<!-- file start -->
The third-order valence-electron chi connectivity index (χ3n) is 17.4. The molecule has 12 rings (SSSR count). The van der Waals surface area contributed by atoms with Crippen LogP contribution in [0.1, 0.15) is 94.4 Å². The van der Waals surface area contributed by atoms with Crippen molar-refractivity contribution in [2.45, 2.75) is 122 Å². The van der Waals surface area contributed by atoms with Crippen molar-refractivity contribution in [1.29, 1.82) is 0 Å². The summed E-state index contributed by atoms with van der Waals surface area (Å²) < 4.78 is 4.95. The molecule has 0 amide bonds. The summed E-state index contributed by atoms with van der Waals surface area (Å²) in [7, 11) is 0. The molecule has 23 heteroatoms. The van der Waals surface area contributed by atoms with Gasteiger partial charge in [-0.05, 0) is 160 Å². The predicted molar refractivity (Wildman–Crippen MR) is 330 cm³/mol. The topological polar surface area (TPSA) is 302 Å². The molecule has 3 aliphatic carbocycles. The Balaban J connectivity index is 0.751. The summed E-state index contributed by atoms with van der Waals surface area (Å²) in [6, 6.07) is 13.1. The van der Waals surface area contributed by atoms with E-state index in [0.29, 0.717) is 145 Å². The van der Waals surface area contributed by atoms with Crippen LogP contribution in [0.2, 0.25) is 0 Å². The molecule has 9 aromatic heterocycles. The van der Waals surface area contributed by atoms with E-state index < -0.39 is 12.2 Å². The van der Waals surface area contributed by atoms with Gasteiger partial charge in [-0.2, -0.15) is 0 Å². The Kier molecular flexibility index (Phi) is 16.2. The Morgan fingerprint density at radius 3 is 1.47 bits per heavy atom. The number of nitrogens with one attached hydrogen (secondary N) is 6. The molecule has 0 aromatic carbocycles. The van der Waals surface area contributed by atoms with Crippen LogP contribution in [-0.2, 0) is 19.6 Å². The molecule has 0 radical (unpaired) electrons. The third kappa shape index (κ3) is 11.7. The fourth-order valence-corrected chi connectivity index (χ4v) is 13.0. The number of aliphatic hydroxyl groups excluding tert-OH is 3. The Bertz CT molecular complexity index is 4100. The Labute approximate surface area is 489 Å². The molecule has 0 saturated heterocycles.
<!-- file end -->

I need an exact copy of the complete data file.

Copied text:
The third-order valence-electron chi connectivity index (χ3n) is 17.4. The molecule has 12 rings (SSSR count). The van der Waals surface area contributed by atoms with Crippen LogP contribution in [0.1, 0.15) is 94.4 Å². The van der Waals surface area contributed by atoms with Crippen molar-refractivity contribution in [2.45, 2.75) is 122 Å². The van der Waals surface area contributed by atoms with Crippen molar-refractivity contribution in [1.29, 1.82) is 0 Å². The summed E-state index contributed by atoms with van der Waals surface area (Å²) < 4.78 is 4.95. The molecule has 0 amide bonds. The summed E-state index contributed by atoms with van der Waals surface area (Å²) in [7, 11) is 0. The molecule has 23 heteroatoms. The van der Waals surface area contributed by atoms with Gasteiger partial charge in [-0.05, 0) is 160 Å². The predicted molar refractivity (Wildman–Crippen MR) is 330 cm³/mol. The topological polar surface area (TPSA) is 302 Å². The molecule has 3 aliphatic carbocycles. The Balaban J connectivity index is 0.751. The summed E-state index contributed by atoms with van der Waals surface area (Å²) in [6, 6.07) is 13.1. The van der Waals surface area contributed by atoms with E-state index in [0.29, 0.717) is 145 Å². The van der Waals surface area contributed by atoms with Crippen LogP contribution in [0.2, 0.25) is 0 Å². The molecule has 9 aromatic heterocycles. The van der Waals surface area contributed by atoms with E-state index < -0.39 is 12.2 Å². The van der Waals surface area contributed by atoms with Gasteiger partial charge in [-0.2, -0.15) is 0 Å². The Kier molecular flexibility index (Phi) is 16.2. The Morgan fingerprint density at radius 3 is 1.47 bits per heavy atom. The number of nitrogens with one attached hydrogen (secondary N) is 6. The molecule has 0 aromatic carbocycles. The van der Waals surface area contributed by atoms with Crippen LogP contribution in [-0.2, 0) is 19.6 Å². The molecule has 0 radical (unpaired) electrons. The third kappa shape index (κ3) is 11.7. The fourth-order valence-corrected chi connectivity index (χ4v) is 13.0. The number of aliphatic hydroxyl groups excluding tert-OH is 3. The Bertz CT molecular complexity index is 4100. The Labute approximate surface area is 489 Å². The molecule has 0 saturated heterocycles.